I’ve used the Irwin Speedbor MAX (http://www.irwin.com/irwin/consumer/jhtml/browse.jhtml?catId=IrwinCat160001) bits. They drill through studs like butter, through you need a powerful drill. Two important things I’d point out. One is that like a hole saw, if the saw/bit sticks, that drill handle will twist so fast, you’ll break your wrist if you’re not careful. Second thing is that from my experience, these self-feeding bits only work on soft woods like pine. If you need to drill hardwood, you’ll break the bit–use a forstner bit instead.

  7. slothrs says:

    While I have never tried the Bosch spade bits, I have been using Greenlee selffeeding spade bits. Unlike the Bosch bits, the Greenlee bits thread the whole body of the bit so it pulls itself all the way through. The only complaint I have about them is that they require a fairly powerful cordless drill once the body becomes embedded in the wood. A Bosch PS20 simply doesn’t have the juice to push the bit. As a joke I decided to pop a 7/8″ bit into a Hole Hawg to see what would happen, it drilled through fine but certainly put a load on the drill

  8. Clinton says:

    My employer buys these Bosch bits for us and they self-feed for the first 1/4″ or so of penetration after that the threaded point just shreds the wood rather than pulling it further in. It’s probably still helping but definitely not pulling itself through the wood in any meaningful fashion. Still- the self-feed tip defintely helps to pull the spade bit in centered on where you want it to be centered on.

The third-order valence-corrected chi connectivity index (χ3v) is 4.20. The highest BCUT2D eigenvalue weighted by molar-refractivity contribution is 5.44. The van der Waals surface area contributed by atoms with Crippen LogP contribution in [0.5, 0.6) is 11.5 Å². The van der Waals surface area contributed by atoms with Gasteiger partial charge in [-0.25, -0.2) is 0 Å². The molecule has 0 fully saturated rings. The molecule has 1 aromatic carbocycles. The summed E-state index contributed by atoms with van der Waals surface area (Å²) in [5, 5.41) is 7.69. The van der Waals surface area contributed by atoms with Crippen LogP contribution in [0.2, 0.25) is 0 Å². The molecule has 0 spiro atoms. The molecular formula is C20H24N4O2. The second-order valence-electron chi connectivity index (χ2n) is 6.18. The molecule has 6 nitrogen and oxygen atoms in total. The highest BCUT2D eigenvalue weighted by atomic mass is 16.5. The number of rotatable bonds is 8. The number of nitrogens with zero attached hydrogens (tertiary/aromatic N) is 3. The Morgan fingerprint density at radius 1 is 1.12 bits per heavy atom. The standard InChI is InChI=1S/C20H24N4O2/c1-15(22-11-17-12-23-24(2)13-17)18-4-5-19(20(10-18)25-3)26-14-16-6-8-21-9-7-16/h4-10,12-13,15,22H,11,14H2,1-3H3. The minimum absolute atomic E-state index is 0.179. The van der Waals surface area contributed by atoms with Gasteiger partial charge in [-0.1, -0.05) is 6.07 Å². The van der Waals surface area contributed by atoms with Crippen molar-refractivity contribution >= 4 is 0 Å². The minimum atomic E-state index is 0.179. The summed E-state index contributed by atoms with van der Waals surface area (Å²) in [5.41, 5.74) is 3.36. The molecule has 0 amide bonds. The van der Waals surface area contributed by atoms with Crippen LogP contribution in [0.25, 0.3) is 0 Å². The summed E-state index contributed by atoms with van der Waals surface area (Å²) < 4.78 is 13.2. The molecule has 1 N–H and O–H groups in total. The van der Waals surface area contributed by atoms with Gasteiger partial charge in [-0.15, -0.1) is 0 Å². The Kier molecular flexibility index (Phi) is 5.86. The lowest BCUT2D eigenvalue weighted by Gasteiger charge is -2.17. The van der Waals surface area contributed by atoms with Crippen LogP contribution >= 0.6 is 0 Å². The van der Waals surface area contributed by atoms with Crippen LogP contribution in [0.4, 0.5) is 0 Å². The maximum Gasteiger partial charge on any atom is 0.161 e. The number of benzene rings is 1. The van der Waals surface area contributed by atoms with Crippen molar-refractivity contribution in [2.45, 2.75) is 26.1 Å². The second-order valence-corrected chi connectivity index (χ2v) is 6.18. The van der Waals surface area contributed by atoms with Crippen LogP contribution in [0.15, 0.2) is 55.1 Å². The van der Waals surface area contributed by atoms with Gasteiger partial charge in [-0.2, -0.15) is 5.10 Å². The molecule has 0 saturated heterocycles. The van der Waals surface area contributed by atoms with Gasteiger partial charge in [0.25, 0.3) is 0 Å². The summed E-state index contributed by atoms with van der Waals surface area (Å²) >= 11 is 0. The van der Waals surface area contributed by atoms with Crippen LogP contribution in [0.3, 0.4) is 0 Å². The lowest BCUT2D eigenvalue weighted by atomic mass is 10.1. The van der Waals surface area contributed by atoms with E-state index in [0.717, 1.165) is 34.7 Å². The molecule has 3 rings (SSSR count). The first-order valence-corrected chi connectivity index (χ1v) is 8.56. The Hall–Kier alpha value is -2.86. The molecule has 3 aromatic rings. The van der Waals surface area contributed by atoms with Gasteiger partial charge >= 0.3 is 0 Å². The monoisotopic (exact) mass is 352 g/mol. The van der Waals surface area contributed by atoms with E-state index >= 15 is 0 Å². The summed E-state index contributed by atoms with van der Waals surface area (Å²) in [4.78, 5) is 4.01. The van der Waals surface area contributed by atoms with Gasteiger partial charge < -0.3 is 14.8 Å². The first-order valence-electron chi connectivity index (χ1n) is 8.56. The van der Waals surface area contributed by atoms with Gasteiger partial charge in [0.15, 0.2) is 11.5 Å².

SO to me they’re Hot in that they work to quickly start the hole going without the bit jumping around even if it’s not going in perfectly perpendicular.

    With a corded drill I’d probably want some kind of auger bit for serious hole work but in a cordless these work great and don’t torque up too bad.

  9. Patrick says:

    I’ve got my father a Craftsman set from Sears and one I needed for a specific project in June. Worked great, tons faster than the older type.

    On those Rigid augers – mine didn’t make it through 3 damn holes. It’s not made in one piece – so when/if you pull the drill/brace (like I seem to do, or rather, the “helpers” I teach) it just snaps in two. You are left with a piece of scrap wood with self-installed scrap metal stuck in it. Stunk a big one.

  10. Brau says:

    Basic physics support what Clinton says. There is no way the threads on these bits can pull a spade bit through the wood. It only appears to work on augers because on augers the cutting edge is already digging in at a sharp angle and pulling itself through as it cuts. The only thing the screw is good for is getting it started.

    Bosch, we put the BS right in our name!

  11. Mark Bickford says:

    I like the Vermont american WoodEater bits for holes smaller than 1 1/2″
    http://www.vermontamerican.com/Products/productdetail.htm?G=191083&GRP=191083&I=71473
    For anything bigger than 1 1/2″ The Milwaukee Selfeed bits are the only way to go!

  12. PutnamEco says:

    Re:
    Mark Bickford Says:
    September 19th, 2007 at 3:54 am
    I like the Vermont american WoodEater bits for holes smaller than 1 1/2″
    http://www.vermontamerican.com/Products/productdetail.htm?G=191083&GRP=191083&I=71473
    For anything bigger than 1 1/2″ The Milwaukee Selfeed bits are the only way to go!
    ———————————————————————————————————————————————
    Why do you like the the WoodEaters over the Milwaukees for small holes?
    Inquiring minds want to know.

  13. Bert says:

    My experience with self-feeding bits is that sometimes the bit pulls itself into the hole so tightly that it binds.

    You guys seen this?

  14. KV282377 says:

    I had that problem with Milwaukee. I’m telling you, the new lenox one is awesome and doesn’t clog up.